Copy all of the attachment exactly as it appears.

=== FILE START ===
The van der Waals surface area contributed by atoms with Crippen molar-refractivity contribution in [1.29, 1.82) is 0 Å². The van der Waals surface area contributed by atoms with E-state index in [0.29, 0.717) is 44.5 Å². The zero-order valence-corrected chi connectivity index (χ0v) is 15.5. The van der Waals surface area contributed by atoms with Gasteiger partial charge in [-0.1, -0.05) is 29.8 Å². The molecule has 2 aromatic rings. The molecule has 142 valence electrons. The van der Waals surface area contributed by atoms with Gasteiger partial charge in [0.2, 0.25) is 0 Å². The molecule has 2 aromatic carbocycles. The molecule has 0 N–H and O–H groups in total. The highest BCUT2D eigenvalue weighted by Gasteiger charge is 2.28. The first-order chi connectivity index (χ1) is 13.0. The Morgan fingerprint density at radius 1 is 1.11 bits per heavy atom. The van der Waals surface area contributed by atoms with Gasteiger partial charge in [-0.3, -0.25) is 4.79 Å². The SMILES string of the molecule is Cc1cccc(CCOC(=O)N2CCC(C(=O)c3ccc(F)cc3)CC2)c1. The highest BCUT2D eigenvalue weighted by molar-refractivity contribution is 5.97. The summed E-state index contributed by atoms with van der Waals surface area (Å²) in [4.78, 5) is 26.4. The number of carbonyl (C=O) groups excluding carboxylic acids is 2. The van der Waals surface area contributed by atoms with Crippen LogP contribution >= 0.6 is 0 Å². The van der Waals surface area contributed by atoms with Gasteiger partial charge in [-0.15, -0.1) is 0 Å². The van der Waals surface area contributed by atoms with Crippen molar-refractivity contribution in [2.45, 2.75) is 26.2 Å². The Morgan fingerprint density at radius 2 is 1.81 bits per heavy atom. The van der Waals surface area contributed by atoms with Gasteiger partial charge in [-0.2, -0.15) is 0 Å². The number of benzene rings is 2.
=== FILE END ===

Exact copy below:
The van der Waals surface area contributed by atoms with Crippen molar-refractivity contribution in [1.29, 1.82) is 0 Å². The van der Waals surface area contributed by atoms with E-state index in [0.29, 0.717) is 44.5 Å². The zero-order valence-corrected chi connectivity index (χ0v) is 15.5. The van der Waals surface area contributed by atoms with Gasteiger partial charge in [-0.1, -0.05) is 29.8 Å². The molecule has 2 aromatic rings. The molecule has 142 valence electrons. The van der Waals surface area contributed by atoms with Gasteiger partial charge in [0.2, 0.25) is 0 Å². The molecule has 2 aromatic carbocycles. The molecule has 0 N–H and O–H groups in total. The highest BCUT2D eigenvalue weighted by Gasteiger charge is 2.28. The first-order chi connectivity index (χ1) is 13.0. The Morgan fingerprint density at radius 1 is 1.11 bits per heavy atom. The van der Waals surface area contributed by atoms with Gasteiger partial charge in [-0.3, -0.25) is 4.79 Å². The SMILES string of the molecule is Cc1cccc(CCOC(=O)N2CCC(C(=O)c3ccc(F)cc3)CC2)c1. The highest BCUT2D eigenvalue weighted by molar-refractivity contribution is 5.97. The summed E-state index contributed by atoms with van der Waals surface area (Å²) in [4.78, 5) is 26.4. The number of carbonyl (C=O) groups excluding carboxylic acids is 2. The van der Waals surface area contributed by atoms with Crippen LogP contribution >= 0.6 is 0 Å². The van der Waals surface area contributed by atoms with Gasteiger partial charge in [-0.15, -0.1) is 0 Å². The van der Waals surface area contributed by atoms with Crippen molar-refractivity contribution in [2.45, 2.75) is 26.2 Å². The Morgan fingerprint density at radius 2 is 1.81 bits per heavy atom. The van der Waals surface area contributed by atoms with Gasteiger partial charge in [-0.2, -0.15) is 0 Å². The number of benzene rings is 2.